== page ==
• The really interesting thing about the newspaper story is what is leaves out. While taking a shot at the challenger for his tax evasion and his sensational ad (OK, two shots), the story avoids the question of just how old the “old” scandal at the Coroner’s Office actually is, and whether the Coroner’s employees made any money from the arrangement.The newspaper is clearly in the tank for the incumbent Coroner.

  • Why does the actor playing Dr. Minyard have an old-country Jewish accent?

  • Mike,

    I get New Orleans TV stations and have seen the commercial. I think I heard the activity in question took place in the early 1990’s. Here is a link to a news piece in which both candidates are interviewed, and Dr. Minyard explains what happened.


    Ted-Many people who where born and raised in certain areas of the city have that accent, though they typically don’t speak in that cadence, if that is what you are referring to.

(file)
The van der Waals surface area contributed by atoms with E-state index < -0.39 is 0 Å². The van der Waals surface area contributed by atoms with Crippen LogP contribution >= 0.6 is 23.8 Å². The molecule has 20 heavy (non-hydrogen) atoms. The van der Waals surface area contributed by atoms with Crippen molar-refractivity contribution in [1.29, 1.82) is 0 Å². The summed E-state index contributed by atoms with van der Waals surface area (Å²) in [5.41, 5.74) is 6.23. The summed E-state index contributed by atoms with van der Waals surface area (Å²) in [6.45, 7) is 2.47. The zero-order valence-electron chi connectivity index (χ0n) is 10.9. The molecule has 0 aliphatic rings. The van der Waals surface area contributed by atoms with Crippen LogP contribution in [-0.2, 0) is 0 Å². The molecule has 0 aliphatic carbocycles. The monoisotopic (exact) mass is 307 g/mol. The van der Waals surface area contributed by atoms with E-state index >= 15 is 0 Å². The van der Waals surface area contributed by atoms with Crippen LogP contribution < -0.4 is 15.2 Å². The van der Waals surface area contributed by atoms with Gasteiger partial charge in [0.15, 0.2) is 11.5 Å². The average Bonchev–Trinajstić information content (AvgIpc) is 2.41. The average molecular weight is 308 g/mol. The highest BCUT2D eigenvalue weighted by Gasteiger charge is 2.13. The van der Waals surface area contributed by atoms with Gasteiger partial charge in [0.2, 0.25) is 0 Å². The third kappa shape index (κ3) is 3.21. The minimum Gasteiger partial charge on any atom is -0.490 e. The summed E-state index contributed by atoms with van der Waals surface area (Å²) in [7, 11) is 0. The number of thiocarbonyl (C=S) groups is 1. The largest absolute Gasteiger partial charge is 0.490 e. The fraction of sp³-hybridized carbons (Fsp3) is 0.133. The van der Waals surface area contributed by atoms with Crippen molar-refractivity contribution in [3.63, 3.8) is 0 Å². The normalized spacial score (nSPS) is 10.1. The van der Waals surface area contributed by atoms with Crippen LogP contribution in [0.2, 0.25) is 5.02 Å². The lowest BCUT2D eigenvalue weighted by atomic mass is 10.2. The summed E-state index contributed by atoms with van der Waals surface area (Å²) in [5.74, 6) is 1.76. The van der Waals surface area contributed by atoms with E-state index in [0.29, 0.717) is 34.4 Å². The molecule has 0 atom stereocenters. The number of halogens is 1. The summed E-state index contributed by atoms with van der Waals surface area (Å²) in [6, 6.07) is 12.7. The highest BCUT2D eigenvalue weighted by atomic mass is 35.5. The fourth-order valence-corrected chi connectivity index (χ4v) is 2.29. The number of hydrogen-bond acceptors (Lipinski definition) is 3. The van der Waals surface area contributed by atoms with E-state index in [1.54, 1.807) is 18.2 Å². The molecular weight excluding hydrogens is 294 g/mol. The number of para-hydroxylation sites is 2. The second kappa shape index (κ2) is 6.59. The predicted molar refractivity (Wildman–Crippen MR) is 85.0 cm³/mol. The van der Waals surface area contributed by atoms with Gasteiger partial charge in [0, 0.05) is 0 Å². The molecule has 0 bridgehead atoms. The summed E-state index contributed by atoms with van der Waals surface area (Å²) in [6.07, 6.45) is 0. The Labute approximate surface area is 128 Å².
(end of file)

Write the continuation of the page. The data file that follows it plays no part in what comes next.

• Completely tangential: Regarding the name of the paper Times-Picayune; why would anyone use picayune in their name?
    I have never found any definition of the word picayune that has an even remotely flattering meaning.

  • Ted, he was probably supposed to sound like Dr. Frankenstein.

  • nevins,

    Your answer, sir:

    “On January 25, 1837, The Picayune hit the streets of New Orleans named for the 6 ¼ cent Spanish coin it cost.”

    “The Daily Picayune changed its name as it merged with several papers created in the wake of the Civil War. The Democrat, founded in 1875, annexed The Picayune’s bitter rival, The Times, in 1881 to form The Times-Democrat.
    The Daily Picayune merged with it in 1914 to become The Times-Picayune.”

    (Related: http://dictionary.reference.com/browse/picayune
    (formerly, in Louisiana, Florida, etc.) a coin equal to half a Spanish real.)